The opinion of the court was delivered by: Yvette Kane, Chief Judge United States District Court Middle District of Pennsylvania
Presently pending before the Court is Magistrate Judge Mannion's Report and Recommendation addressing Petitioner Tyrone P. James's petition under 28 U.S.C. § 2254 for a writ of habeas corpus (Doc. No. 59) as well as Petitioner's objections (Doc. No. 68) and motion for a certificate of appealability (Doc. No. 69). For the reasons that follow, the Court will adopt the Report and Recommendation, overrule Petitioner's objections, and deny Petitioner's motion for a certificate of appealability.
On January 8, 2001, James H. Morgan, a narcotics agent employed by the Pennsylvania Office of Attorney General's Bureau of Narcotics Investigation and Drug Control, received information provided by Randall Sipes, an agent of the California Department of Justice. (Doc. No. 27-2 at 156-57, 159; Doc. No. 27-5 at 1083.) Specifically, Agent Morgan learned that a package containing marijuana was en route from California to a mailbox located at a Mailboxes, Etc. store in Springettsbury Township, Pennsylvania. (Doc. No. 27-2 at 156-57, 159; Doc. No. 27-5 at 1084.) Agent Morgan later discovered that Petitioner had rented the mailbox at issue, Box 164. (Doc. No. 27-2 at 158; Doc. No. 27-5 at 1084.)
On January 9, 2001, Agent Morgan, working with members of the York County Drug Task Force, created a fake package to be delivered to Box 164 in lieu of the package that had been mailed from California. (Doc. No. 27-2 at 157-58; Doc. No. 27-5 at 1084.) On January 10, 2001, Agent Morgan arranged for the fake package to be delivered to Box 164, and Petitioner retrieved the package on that date. (Doc. No. 27-2 at 159-60.) Upon leaving the Mailboxes, Etc. premises, Petitioner was approached by one of Agent Morgan's colleagues, prompting him to attempt to flee the scene. (Id. at 160; Doc. No. 27-5 at 1084.) Petitioner, however, was quickly apprehended and taken into custody. (Doc. No. 27-2 at 160; Doc. No. 27-5 at 1084.)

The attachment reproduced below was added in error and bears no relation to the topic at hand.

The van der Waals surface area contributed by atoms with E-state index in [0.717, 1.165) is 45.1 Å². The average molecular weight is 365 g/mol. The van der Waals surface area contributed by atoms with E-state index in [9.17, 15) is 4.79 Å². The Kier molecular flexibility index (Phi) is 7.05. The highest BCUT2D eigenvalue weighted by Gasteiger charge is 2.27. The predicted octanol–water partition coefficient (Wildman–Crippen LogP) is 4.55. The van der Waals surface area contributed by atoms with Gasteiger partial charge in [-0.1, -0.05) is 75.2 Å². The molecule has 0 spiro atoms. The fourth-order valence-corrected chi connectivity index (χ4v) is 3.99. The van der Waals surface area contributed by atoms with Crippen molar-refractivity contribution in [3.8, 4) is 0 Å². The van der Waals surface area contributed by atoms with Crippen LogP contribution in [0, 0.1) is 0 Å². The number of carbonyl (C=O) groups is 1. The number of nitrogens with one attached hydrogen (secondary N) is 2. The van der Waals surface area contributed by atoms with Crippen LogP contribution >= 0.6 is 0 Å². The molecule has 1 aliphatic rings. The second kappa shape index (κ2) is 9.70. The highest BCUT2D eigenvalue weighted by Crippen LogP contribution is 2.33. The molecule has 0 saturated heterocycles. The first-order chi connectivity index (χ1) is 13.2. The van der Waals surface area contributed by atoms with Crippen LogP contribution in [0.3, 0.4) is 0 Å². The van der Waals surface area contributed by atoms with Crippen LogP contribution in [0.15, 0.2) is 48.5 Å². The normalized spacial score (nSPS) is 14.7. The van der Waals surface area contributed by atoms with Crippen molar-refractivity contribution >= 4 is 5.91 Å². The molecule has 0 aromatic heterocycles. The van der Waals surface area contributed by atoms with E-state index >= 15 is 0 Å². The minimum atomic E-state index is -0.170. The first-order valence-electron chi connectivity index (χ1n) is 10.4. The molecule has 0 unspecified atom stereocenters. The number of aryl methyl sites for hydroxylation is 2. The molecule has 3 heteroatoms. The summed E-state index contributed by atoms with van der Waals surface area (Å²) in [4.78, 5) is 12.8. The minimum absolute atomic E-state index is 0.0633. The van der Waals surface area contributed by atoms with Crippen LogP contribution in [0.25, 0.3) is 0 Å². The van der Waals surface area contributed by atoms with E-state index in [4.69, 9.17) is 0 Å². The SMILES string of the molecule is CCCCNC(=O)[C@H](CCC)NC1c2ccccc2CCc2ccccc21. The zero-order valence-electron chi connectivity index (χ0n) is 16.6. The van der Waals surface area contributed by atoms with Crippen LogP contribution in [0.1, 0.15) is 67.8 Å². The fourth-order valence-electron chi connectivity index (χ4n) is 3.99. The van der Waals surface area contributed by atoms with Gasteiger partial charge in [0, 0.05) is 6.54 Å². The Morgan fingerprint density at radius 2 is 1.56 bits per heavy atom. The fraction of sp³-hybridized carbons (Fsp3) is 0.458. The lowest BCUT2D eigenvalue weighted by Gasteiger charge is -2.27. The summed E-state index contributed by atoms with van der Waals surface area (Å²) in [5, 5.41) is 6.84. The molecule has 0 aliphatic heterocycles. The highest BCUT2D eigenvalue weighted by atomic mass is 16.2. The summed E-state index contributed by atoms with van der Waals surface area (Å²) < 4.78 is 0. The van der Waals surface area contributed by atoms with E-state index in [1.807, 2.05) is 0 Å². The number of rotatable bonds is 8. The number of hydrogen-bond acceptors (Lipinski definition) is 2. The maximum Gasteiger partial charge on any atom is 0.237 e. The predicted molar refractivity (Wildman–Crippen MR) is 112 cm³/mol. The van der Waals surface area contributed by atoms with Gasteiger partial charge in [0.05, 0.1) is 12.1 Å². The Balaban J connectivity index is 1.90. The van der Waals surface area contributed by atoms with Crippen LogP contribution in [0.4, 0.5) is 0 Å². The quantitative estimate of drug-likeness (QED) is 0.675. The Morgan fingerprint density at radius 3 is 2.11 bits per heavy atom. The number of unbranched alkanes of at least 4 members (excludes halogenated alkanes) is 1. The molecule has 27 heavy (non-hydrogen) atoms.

After being informed of his Miranda rights, Petitioner was questioned at the York County Police Station. (Doc. No. 27-2 at 160; Doc. No. 27-5 at 1084.) Petitioner explained that he had just flown to Pennsylvania from California, where he had retrieved his social security checks. (Doc. No. 27-5 at 1084.) He also explained that he believed that the package he had retrieved contained supplies for his wife's beauty shop. (Id.; Doc. No. 27-2 at 160.) The next day, Raymond Craul, a detective employed by the Springettsbury Township Police Department and a member of the York County Drug Task Force, searched Petitioner's wallet and found business cards listing eight separate Mailbox, Etc. locations. (Doc. No. 27-2 at 188-89.)
On January 11, 2001, Agent Morgan received the package that had been intercepted in California. (Id. at 161.)Brian Hall, a forensic chemist employed by the Drug Enforcement Agency at its northeastern laboratory in New York City, testified that the package contained marijuana. (Id. at 208-10.) Upon further investigation, law enforcement agents discovered that packages delivered to other Mailbox, Etc. mailboxes rented by Petitioner contained cocaine and marijuana. (Id. at 195-96, 205, 212; Doc. No. 27-5 at 1084.)